UK member of parliament Debra Shipley has stepped up her campaign against the marketing of unhealthy food to children with new legislation.

Shipley -- an MP for the governing Labour Party -- has introduced a private member's bill (so called because it does not originate from the government) designed to reduce children's consumption of foods with high levels of fat and salt.

The Children's Food Bill -- which is supported by 115 organisations including the Consumers' Association and the National Union of Teachers -- proposes a ban on marketing certain foods to children or selling them in school vending machines. It would also give the Food Standards Agency the power to label products according to their health benefits to children.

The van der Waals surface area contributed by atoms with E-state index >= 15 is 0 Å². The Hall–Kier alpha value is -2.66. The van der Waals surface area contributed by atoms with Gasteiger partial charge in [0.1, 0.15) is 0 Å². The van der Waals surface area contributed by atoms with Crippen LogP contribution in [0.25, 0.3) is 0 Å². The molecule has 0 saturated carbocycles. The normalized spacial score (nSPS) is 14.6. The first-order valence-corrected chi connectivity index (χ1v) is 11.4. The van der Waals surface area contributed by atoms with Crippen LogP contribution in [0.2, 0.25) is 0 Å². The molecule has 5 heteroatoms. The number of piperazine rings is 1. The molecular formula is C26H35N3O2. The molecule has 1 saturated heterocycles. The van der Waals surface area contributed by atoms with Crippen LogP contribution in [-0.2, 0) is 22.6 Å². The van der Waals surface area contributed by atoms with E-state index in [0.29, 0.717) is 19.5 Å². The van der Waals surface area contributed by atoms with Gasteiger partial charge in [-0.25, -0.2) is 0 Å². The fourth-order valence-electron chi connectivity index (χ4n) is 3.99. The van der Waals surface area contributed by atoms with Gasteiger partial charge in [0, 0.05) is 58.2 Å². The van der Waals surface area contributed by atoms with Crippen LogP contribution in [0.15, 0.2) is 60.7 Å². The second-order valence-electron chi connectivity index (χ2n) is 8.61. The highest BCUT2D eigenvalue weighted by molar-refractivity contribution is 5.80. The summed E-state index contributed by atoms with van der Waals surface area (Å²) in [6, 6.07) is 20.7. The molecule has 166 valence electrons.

"It is no longer good enough to hold consultations, produce reviews and call on the industry to mend its ways. Action is urgently needed," declared Shipley. "This Bill will bring forward a wide range of measures to tackle the childhood obesity epidemic and improve children's diet-related health."

Like Shipley's previous attempts at legislation, the bill stands little chance of actually becoming law without government support. Ministers, however, have so far resisted calls for a ban on food advertising to children.

Data sourced from:; additional content by WARC staff